Patient Mix-Up Causes Medical Malpractice Death
It’s hard to imagine that with all of the technology available these days that simple mistakes like patient mix-ups can actually still happen. Properly identifying a patient seems like an easy task, but the reality is patient mix-ups happen all too frequently. This was the case for a patient who went in for cancer treatment and was administered the wrong medications. The initial errors were made when the receptionist entered the patient’s name as it appeared on his driver’s license into the system. The receptionist selected the first name that popped up without looking at it closely. If she had, she would have noticed there was more than one patient with the same name.
The patient was then sent to the infusion room where another nurse attempted to confirm the patient’s identity. Unfortunately, the room was noisy and the patient couldn’t hear well, so the patient didn’t notice when the nurse gave the correct name, but the incorrect birthdate. The nurse then proceeded to give the patient the wrong treatment. While this patient did survive, harm was caused and they missed a very important treatment for their cancer which could have had deadly consequences.
Patient mix-ups can quickly become deadly, especially if a patient is mistakenly taken off life support. Deciding to take a loved one off of life support is an extremely difficult and emotional process. While many of us won’t ever have to determine life and death for a loved one, when the decision arises in extreme circumstances, it is almost unbearable. Recently, a New York woman went through this arduous process only to discover a patient mix-up led to her taking a stranger off life support.
Shirell Powell was heartbroken after learning her brother was admitted to St. Barnabas Hospital in an unconscious state. Doctors believed a drug overdose caused her brother to suffer brain damage that left him in a vegetative state. After a few agonizing days, Ms. Powell made the decision to take her brother off life support. But there was one major problem: the patient wasn’t her brother. During the patient’s autopsy, it was discovered that his true identity was Freddy Clarence Williams. He was admitted to the hospital under the name of Ms. Powell’s brother, Frederick Williams, leading Ms. Powell to spend an agonizing few days with a person she thought was her brother. Ms. Powell was horrified to learn she had taken a complete stranger off of life support. The patient had a similar appearance to Ms. Powell’s brother and suffered from a swollen face, so the family relied on the hospital’s identification.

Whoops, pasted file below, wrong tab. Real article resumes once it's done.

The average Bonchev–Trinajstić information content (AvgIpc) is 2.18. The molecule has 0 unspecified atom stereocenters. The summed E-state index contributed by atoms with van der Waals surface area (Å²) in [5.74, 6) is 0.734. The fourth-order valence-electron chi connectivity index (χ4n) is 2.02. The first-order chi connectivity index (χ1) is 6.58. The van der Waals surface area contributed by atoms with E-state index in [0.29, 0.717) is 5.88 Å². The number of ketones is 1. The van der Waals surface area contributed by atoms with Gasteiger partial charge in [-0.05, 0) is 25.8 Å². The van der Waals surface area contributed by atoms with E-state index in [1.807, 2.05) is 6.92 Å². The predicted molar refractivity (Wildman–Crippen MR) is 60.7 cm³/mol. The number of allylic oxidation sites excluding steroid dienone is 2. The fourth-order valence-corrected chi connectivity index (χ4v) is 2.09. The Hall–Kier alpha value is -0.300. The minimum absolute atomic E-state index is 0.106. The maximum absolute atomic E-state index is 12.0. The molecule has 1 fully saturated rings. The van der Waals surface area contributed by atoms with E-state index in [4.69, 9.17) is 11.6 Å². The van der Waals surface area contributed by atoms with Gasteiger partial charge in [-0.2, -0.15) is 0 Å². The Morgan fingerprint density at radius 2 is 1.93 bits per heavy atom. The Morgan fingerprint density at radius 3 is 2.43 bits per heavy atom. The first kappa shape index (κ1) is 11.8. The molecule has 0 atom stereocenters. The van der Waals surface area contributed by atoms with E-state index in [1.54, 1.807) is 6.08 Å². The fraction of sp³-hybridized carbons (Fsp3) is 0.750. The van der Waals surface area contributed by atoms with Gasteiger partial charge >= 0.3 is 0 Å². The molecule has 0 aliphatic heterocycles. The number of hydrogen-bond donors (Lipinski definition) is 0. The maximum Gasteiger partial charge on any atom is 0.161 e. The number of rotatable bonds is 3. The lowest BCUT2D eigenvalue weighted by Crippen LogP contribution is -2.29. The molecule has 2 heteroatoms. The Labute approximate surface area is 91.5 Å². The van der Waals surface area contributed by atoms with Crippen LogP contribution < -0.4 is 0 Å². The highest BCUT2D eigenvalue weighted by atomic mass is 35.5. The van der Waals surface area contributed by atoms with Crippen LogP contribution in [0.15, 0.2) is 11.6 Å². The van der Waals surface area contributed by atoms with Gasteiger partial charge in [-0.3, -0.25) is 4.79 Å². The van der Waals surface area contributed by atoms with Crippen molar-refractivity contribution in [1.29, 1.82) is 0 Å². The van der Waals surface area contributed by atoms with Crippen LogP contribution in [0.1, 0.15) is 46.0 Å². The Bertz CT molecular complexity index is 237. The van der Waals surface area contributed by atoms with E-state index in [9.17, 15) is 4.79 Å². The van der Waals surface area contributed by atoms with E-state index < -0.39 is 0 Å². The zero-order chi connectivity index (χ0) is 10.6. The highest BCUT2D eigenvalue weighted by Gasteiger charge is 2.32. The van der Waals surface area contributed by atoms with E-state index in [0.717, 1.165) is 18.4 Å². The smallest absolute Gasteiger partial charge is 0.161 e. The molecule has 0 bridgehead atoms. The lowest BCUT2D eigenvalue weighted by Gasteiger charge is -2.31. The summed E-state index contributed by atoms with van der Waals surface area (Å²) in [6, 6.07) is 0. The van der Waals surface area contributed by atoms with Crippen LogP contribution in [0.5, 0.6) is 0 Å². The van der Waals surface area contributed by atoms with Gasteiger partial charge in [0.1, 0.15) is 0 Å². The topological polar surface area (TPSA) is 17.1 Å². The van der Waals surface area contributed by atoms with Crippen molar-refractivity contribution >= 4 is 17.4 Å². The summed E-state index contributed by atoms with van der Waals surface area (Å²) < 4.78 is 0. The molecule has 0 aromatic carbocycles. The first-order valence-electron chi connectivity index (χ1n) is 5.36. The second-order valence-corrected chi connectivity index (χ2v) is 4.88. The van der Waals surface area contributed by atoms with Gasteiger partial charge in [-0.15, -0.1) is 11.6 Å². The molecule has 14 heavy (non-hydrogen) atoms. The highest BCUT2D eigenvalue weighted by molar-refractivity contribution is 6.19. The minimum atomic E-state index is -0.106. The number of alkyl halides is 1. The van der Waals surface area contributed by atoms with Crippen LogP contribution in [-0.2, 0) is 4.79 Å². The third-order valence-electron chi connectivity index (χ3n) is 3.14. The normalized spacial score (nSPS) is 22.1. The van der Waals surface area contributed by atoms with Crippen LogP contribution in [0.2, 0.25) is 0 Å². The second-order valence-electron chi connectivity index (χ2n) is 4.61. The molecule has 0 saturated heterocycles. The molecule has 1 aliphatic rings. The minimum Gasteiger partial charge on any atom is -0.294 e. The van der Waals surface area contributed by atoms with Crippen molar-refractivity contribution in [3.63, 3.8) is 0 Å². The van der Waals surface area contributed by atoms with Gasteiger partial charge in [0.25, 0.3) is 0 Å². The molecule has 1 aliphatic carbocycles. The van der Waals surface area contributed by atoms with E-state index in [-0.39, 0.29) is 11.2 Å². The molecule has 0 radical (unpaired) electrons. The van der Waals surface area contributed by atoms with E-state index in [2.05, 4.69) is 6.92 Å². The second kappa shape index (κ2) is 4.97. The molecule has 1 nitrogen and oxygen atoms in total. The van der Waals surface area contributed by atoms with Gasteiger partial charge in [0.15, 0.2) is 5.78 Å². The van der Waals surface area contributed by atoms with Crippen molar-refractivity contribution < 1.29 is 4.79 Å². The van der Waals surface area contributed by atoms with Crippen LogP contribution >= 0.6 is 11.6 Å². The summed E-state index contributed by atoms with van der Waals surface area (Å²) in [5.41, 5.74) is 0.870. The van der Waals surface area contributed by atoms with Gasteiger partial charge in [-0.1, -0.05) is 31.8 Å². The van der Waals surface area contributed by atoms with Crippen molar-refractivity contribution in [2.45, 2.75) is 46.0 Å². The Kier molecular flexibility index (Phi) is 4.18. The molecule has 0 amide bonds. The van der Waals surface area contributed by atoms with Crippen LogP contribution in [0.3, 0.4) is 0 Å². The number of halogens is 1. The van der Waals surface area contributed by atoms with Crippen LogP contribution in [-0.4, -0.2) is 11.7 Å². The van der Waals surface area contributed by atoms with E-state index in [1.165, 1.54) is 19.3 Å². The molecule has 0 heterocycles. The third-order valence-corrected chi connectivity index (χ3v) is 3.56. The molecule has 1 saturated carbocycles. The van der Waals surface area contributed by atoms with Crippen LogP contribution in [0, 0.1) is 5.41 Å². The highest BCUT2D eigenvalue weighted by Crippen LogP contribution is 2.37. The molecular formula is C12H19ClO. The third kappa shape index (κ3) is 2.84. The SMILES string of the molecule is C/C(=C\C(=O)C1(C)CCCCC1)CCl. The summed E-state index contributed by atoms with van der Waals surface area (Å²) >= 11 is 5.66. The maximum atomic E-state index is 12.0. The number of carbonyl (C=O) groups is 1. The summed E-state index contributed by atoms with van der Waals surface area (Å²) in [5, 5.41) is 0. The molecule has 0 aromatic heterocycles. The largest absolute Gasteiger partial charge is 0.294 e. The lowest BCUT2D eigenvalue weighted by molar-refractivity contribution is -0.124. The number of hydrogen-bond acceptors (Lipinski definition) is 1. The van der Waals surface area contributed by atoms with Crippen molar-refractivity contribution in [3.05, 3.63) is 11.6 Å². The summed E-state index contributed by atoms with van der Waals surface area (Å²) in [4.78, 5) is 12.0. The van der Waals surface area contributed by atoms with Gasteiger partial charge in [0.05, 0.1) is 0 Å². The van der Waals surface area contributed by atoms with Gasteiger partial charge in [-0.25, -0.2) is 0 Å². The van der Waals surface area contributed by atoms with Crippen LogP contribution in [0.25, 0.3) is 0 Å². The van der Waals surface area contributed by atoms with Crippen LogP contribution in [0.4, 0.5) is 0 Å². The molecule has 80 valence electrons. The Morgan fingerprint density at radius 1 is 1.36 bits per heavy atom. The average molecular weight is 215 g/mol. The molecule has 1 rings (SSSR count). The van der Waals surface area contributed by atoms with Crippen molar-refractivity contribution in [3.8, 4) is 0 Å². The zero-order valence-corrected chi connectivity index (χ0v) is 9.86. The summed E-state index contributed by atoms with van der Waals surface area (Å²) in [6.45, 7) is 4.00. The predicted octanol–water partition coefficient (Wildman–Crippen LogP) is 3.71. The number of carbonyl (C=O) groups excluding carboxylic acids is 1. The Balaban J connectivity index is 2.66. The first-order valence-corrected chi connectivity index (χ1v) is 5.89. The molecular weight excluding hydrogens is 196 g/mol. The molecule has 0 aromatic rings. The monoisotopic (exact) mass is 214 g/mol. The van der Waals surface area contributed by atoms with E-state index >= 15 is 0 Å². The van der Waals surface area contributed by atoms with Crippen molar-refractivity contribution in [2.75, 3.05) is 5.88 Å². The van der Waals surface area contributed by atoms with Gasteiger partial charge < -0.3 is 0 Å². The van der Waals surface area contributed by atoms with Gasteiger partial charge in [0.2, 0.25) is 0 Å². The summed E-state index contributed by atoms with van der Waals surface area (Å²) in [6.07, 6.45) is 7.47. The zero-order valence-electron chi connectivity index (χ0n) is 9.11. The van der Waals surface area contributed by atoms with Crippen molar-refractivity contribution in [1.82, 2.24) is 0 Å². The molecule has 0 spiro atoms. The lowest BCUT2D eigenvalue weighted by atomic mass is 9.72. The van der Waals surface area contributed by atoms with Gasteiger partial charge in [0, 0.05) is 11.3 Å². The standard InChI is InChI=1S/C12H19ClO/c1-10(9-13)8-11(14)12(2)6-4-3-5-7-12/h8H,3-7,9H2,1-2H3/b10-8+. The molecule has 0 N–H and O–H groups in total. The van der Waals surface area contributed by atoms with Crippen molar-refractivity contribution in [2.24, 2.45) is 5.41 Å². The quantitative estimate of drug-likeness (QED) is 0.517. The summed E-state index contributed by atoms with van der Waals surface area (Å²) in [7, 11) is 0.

When Freddy Clarence Williams was admitted to the emergency room, he had his social security card on him clearly identifying him as “Freddy Clarence Williams,” but for some reason hospital staff identified him as “Frederick Williams.” It’s important to note that Frederick Williams does not have a middle name, so identifying Freddy Clarence Williams as Frederick Williams was clearly incorrect. Hospitals should have several checks in place to ensure the proper identification of patients. When protocols are ignored, patient mix-ups are bound to happen. While some patient mix-ups just leave patients with the wrong medication, this particular mix-up had fatal consequences. The experienced hospital negligence lawyers at Lopez McHugh LLP sadly see many patients injured as a result of medical mistakes.
Although name and date of birth are the most common patient identifiers hospitals use, the above examples highlight how easy it can be for the system to fail. When hospitals are understaffed and don’t strictly enforce safety protocols, mix-ups can happen far too easily. To prevent patient mix-ups, hospitals, healthcare facilities, and staff must take time to make sure patient identifiers are correct.
Some hospitals implement additional procedures in order to help prevent mix-ups, including giving wristbands to patients upon admission with barcodes. These barcodes can be scanned to give healthcare professionals patient information, point them toward the correct medical records, and provide medication information. Identifiers like barcodes are highly effective because they are unique to the individual, whereas many people can have the same name.
Hospitals don’t necessarily need to adopt more advanced technology to prevent patient mix-ups. Hospital staff can ensure correct patient identification by active confirmation. Instead of rattling off names and dates and asking patients to confirm, healthcare providers should ask patients for their name and date of birth and crosscheck their answers with medical records. If a patient is unable to speak or is unconscious, healthcare providers must pay close attention to all identifying information that the patient has on their person, including a driver’s license or social security card, and not shorten names or assume a patient has a nickname.
Patient Mix-Up Attorneys
There is no excuse for patient mix-ups. Patients rely on doctors and hospitals to take care of them when they are sick or injured, so mistakes due to negligence are particularly tragic. If you or someone you love suffered an injury as a result of a patient mix-up in a Philadelphia hospital or other medical facility, contact the medical malpractice attorneys at Lopez McHugh LLP today for a free consultation. Our experienced trial attorneys will explain your legal options and can pursue compensation on your behalf.